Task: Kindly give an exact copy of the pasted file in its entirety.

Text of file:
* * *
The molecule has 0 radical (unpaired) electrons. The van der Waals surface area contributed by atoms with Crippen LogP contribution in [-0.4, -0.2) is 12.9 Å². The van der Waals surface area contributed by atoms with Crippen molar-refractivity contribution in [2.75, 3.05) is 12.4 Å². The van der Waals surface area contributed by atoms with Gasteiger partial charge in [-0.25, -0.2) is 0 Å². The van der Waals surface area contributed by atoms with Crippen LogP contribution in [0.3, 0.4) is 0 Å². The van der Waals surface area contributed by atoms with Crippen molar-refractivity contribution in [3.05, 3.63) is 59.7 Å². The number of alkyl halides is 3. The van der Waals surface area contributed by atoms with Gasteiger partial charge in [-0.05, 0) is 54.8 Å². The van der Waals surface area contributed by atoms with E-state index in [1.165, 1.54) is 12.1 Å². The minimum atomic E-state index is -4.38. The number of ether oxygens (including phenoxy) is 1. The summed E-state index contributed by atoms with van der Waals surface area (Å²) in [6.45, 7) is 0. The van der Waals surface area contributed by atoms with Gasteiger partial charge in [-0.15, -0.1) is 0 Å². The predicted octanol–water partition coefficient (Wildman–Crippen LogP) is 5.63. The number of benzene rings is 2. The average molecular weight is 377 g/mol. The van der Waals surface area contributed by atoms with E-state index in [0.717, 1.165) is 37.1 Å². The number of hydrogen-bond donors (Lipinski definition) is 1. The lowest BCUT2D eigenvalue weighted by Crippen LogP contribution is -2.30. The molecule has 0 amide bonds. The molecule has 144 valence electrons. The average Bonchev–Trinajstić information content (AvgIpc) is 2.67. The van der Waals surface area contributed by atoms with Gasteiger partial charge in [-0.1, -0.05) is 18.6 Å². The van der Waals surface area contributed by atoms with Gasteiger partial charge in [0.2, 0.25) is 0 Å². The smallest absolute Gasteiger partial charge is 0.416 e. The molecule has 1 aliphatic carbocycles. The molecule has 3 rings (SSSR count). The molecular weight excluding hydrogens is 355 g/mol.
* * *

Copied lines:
The molecule has 0 radical (unpaired) electrons. The van der Waals surface area contributed by atoms with Crippen LogP contribution in [-0.4, -0.2) is 12.9 Å². The van der Waals surface area contributed by atoms with Crippen molar-refractivity contribution in [2.75, 3.05) is 12.4 Å². The van der Waals surface area contributed by atoms with Gasteiger partial charge in [-0.25, -0.2) is 0 Å². The van der Waals surface area contributed by atoms with Crippen LogP contribution in [0.3, 0.4) is 0 Å². The van der Waals surface area contributed by atoms with Crippen molar-refractivity contribution in [3.05, 3.63) is 59.7 Å². The number of alkyl halides is 3. The van der Waals surface area contributed by atoms with Gasteiger partial charge in [-0.05, 0) is 54.8 Å². The van der Waals surface area contributed by atoms with E-state index in [1.165, 1.54) is 12.1 Å². The minimum atomic E-state index is -4.38. The number of ether oxygens (including phenoxy) is 1. The summed E-state index contributed by atoms with van der Waals surface area (Å²) in [6.45, 7) is 0. The van der Waals surface area contributed by atoms with Gasteiger partial charge in [-0.15, -0.1) is 0 Å². The predicted octanol–water partition coefficient (Wildman–Crippen LogP) is 5.63. The number of benzene rings is 2. The average molecular weight is 377 g/mol. The van der Waals surface area contributed by atoms with E-state index in [0.717, 1.165) is 37.1 Å². The number of hydrogen-bond donors (Lipinski definition) is 1. The lowest BCUT2D eigenvalue weighted by Crippen LogP contribution is -2.30. The molecule has 0 amide bonds. The molecule has 144 valence electrons. The average Bonchev–Trinajstić information content (AvgIpc) is 2.67. The van der Waals surface area contributed by atoms with Gasteiger partial charge in [-0.1, -0.05) is 18.6 Å². The van der Waals surface area contributed by atoms with Gasteiger partial charge in [0.2, 0.25) is 0 Å². The smallest absolute Gasteiger partial charge is 0.416 e. The molecule has 1 aliphatic carbocycles. The molecule has 3 rings (SSSR count). The molecular weight excluding hydrogens is 355 g/mol.